In trial for first officer accused in Freddie Gray's death, defense highlights officer's record, inexperience

Top row left to right: Caesar R. Goodson Jr., Garrett E. Miller, and Edward M. Nero. Bottom row left to right: William G. Porter, Brian W. Rice, and Alicia D. White
Top row left to right: Caesar R. Goodson Jr., Garrett E. Miller, and Edward M. Nero. Bottom row left to right: William G. Porter, Brian W. Rice, and Alicia D. White

The first of the Baltimore police officers accused in Freddie Gray's death sat erect at the defense table as his lawyer gave a glowing description of his character on this first day of the trial.

Defense attorney Gary Proctor, in opening arguments, did his best to paint a picture of Officer William Porter as a newbie cop who had been on the force only two years and picked up some basics at the police academy but was essentially left to "learn by doing" while on the job.


"Every cop that comes in here will tell you he learned a small amount at the academy," Proctor said. "They learn by trial and error and to convict this man would be an error." Yes, Officer Porter did not put a seat belt on Freddie Gray in the van, he told the jury, "but you can't hold him accountable when no one did it."

Officer Porter has been charged with second-degree assault and manslaughter after Freddie Gray died in police custody in April and his defense attorney took a predictable path as he mapped out the scenario, painting Porter as a well-intentioned fellow and Gray as a crazy guy well known to local cops.

It's not a surprising strategy but it's a risky one—and it could backfire, given the jury's familiarity with the case. This jury of five African-American women, three African-American men, three white women, and one white man all acknowledged knowing something about Freddie Gray's death and the ensuing protests in Baltimore. (Indeed, nearly all prospective jurors were familiar with it.) Presumably, then, they know that six officers have been accused of giving Gray a "rough ride" in the police van after arresting him and allegedly ignoring his repeated cries for help.

Proctor began opening arguments by approaching the jury in a conversational manner, pointing out that Officer Porter lived in Baltimore, was involved in the Police Athletic League as a youth, and "wanted to join the military" but couldn't because he was color blind. He was the kind of cop who "never wrote a ticket for open containers," but "always wrote tickets for loitering." He did this out of concern because "bad things" happen when people hang out on street corners. Officer Porter had a good record as a cop, had never fired a gun during his two years on the force, and had a slim file of three reprimands, little things, such as not showing up to traffic court once, Proctor said.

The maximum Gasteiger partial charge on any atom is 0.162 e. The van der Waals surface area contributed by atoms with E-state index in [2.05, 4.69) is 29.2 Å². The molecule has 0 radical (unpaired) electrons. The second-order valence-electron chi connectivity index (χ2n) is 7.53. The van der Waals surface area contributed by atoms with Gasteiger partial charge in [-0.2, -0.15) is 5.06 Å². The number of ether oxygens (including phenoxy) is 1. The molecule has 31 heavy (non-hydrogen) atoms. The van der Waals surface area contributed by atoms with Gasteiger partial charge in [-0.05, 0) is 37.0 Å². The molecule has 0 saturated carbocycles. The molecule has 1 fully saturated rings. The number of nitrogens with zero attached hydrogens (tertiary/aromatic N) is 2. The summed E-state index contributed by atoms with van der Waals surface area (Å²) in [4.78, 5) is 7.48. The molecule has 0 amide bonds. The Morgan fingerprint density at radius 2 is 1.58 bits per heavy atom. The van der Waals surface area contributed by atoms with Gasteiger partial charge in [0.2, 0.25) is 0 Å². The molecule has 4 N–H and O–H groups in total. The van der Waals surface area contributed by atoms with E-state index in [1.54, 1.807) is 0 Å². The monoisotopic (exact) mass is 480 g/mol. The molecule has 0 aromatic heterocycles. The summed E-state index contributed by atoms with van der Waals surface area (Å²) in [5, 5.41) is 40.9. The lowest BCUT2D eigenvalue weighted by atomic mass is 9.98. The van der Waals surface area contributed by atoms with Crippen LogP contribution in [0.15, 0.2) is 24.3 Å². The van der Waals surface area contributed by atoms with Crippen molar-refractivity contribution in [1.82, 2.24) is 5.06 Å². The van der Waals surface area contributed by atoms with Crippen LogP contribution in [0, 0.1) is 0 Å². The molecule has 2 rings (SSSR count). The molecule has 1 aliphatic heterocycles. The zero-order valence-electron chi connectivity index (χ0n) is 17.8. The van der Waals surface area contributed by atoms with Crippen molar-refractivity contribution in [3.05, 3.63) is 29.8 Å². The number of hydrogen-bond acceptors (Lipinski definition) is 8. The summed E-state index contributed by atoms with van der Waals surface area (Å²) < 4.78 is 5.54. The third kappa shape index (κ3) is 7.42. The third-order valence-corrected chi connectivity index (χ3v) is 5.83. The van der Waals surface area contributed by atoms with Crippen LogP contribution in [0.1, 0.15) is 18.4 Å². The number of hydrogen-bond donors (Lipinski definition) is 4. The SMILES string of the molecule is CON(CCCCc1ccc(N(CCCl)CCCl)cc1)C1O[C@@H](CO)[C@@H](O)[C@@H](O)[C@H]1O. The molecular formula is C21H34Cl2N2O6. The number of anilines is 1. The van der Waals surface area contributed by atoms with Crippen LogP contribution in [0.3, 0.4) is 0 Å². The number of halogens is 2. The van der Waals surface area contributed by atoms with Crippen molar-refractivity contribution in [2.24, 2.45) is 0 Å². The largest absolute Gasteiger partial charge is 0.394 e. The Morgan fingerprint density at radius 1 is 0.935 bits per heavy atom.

Strangely, as a further testament to Porter's goodwill and friendly community relations, the defense attorney said that Porter recognized Freddie Gray's friend, Brandon Ross, standing by as Gray was arrested. The officer clearly knew Ross by name, he said. Ross was filming some of Gray's arrest on his cellphone and Officer Porter told him "Brandon, go to the news with that," said Proctor. "He tells him to 'take it further if you think there's an issue.'"

As for Gray, Proctor quickly alluded to his run-ins with the law, shoe-horning them in wherever he could and doing his best to create a foil for his client. "He knew Mr. Gray from prior incidences," Proctor said at one point. Officer Porter had never arrested Gray himself but he "knew there was always a big scene whenever they tried to arrest [Gray]."

He went on: "Just a few weeks before Freddie Gray tried to kick the window out of a cop car," and Officer Porter was there and saw the "histrionics."

On April 12, the day of Gray's arrest, Porter heard Gray yelling "I can't breathe," Proctor acknowledged, but told the court to keep in mind that "the first person Officer Porter arrested faked a seizure to get out of jail."

Cops even have a name for this, Proctor said: It's called "jail-itis." He defined it as "feigning injury to get out of going to jail for a day." Proctor also suggested that the reason no one wanted to take Gray to the emergency room was because they would sit there all day—and be one cop down because a police officer would be required to stay there with Gray.

In describing the sequence of events on April 12, when police made multiple stops with Gray in the van, Proctor pointed out that Officer Porter saw the van "shaking back and forth" and "oscillating" several times. Gray weighed 132 pounds. "Think of the energy it must have taken a 132-pound guy to shake the wagon," Proctor said, suggesting he could not have possibly been injured. "Mr. Gray does not say he needs medical attention," Proctor said, describing a now quieter Gray as someone suffering from an "adrenaline dump"—like an athlete who over-exerts himself in a game and later starts to feel his pain. But "he's not wincing in pain," Proctor said. "He's not saying 'Ow.'"

Proctor pointed out that a fellow passenger in the van with Gray said, "He's trying to knock himself out. He's a crazy man."

At one point, when they checked on prisoners in the back of the van, Porter even assisted Gray, his attorney said: "He helped Mr. Gray up because that's the kind of cop he is."